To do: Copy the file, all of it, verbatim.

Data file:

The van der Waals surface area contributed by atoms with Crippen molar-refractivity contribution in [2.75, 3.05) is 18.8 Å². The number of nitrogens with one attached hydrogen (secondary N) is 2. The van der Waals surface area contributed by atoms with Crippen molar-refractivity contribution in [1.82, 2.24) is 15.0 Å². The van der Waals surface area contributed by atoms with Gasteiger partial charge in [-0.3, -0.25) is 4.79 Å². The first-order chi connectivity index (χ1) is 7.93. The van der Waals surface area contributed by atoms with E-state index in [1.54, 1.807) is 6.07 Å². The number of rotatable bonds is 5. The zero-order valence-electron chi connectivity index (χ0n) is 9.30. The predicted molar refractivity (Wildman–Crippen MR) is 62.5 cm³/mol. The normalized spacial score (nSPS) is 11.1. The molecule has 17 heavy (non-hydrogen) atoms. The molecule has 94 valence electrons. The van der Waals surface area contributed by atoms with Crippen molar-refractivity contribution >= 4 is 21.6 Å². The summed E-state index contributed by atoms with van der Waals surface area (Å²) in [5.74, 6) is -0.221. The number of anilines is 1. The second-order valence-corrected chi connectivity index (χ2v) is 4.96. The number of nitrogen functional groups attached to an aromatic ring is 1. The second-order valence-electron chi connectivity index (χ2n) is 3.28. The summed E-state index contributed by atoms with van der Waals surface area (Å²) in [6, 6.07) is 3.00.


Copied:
The van der Waals surface area contributed by atoms with Crippen molar-refractivity contribution in [2.75, 3.05) is 18.8 Å². The number of nitrogens with one attached hydrogen (secondary N) is 2. The van der Waals surface area contributed by atoms with Crippen molar-refractivity contribution in [1.82, 2.24) is 15.0 Å². The van der Waals surface area contributed by atoms with Gasteiger partial charge in [-0.3, -0.25) is 4.79 Å². The first-order chi connectivity index (χ1) is 7.93. The van der Waals surface area contributed by atoms with E-state index in [1.54, 1.807) is 6.07 Å². The number of rotatable bonds is 5. The zero-order valence-electron chi connectivity index (χ0n) is 9.30. The predicted molar refractivity (Wildman–Crippen MR) is 62.5 cm³/mol. The normalized spacial score (nSPS) is 11.1. The molecule has 17 heavy (non-hydrogen) atoms. The molecule has 94 valence electrons. The van der Waals surface area contributed by atoms with Crippen molar-refractivity contribution >= 4 is 21.6 Å². The summed E-state index contributed by atoms with van der Waals surface area (Å²) in [5.74, 6) is -0.221. The number of anilines is 1. The second-order valence-corrected chi connectivity index (χ2v) is 4.96. The number of nitrogen functional groups attached to an aromatic ring is 1. The second-order valence-electron chi connectivity index (χ2n) is 3.28. The summed E-state index contributed by atoms with van der Waals surface area (Å²) in [6, 6.07) is 3.00.